|Flikr: Diyana Kamaruza|
Disclaimer the Second: You may want to ask your children who can read to leave the room. If it wasn't clear in the title, his post mentions the existence of sex. Or the nonexistence. Or the sporadic existence.
Disclaimer the Third: Mom. Just stop. Really. Let’s not make this awkward. I know that you know that I have had sex at least twice in my life. Let’s just leave it there. You can continue reading this if you really want to, just please tell me you stopped at the third disclaimer.
OK. With all of that out of the way, let’s just get right too it. Stevie and I gave up on sex and it is the greatest thing we've ever done for our marriage. Period. Exclamation point. Here’s what happened.
When we were young and kid-less sex came easy. We could bump into each other on the way to the bathroom and WHOA look at that. Sex. Bam. Hello sex. Where did you come from? Then we got married and had a kid. Then we had another kid.
I remember a while ago someone explained to me why Reagan’s “Star Wars” missile defense program didn't work. If you don’t know what I’m talking about, in 1983 Ronald Reagan announced that we were going to develop the technology to shoot ICBM (Intercontinental Ballistic Missiles) out of the air. There were political and financial reasons it didn't work out, but the main reason why it was a complete failure boiled down to this: Trying to a hit tiny object traveling at hundreds of miles an hour with another tiny object traveling in the opposite direction at hundreds of miles an hour is really really f*cking hard to do.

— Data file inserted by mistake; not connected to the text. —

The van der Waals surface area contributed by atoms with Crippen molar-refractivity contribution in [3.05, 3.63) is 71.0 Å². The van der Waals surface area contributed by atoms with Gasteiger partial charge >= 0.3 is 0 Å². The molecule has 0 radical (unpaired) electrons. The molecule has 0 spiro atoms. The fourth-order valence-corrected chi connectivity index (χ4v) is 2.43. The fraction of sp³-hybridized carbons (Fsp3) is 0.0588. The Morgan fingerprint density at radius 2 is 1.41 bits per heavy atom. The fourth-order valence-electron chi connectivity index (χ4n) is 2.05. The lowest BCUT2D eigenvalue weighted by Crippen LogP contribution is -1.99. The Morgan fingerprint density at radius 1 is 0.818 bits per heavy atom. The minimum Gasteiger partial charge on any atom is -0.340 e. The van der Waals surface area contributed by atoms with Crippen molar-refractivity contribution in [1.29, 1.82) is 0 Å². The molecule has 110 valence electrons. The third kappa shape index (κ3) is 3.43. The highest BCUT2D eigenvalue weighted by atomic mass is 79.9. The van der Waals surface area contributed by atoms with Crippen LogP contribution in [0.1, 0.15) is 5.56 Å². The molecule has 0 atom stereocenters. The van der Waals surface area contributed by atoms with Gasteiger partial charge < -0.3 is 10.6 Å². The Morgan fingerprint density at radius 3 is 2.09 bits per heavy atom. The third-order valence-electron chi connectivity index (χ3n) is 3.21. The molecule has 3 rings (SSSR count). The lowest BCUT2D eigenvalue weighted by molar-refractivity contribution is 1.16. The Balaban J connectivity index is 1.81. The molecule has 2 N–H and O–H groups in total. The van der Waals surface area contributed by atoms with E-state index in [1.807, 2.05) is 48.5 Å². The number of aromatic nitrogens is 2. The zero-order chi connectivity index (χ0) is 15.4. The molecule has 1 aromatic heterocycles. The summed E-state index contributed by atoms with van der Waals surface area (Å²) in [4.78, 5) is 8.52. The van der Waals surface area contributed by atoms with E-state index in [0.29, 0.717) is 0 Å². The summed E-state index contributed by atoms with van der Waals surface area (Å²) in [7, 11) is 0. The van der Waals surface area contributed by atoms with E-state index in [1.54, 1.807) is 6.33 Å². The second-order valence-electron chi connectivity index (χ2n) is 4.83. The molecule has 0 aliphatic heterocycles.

I tell you this, not because I am stalling, but because I firmly believe that there has never been a more apt metaphor for navigating the perilous waters of post-kids sex than Ronald Reagan’s failed “Star Wars” missile defense system. After kids, our sex drives, that before had been uncomplicated in their simplicity, had morphed into tiny missiles, lovingly aimed at one another yet doomed by mathematical uncertainty, atmospheric anomalies, and unforeseen circumstances to narrowly miss each other over and over, travel off into the distance, and explode by themselves in the lonely sky.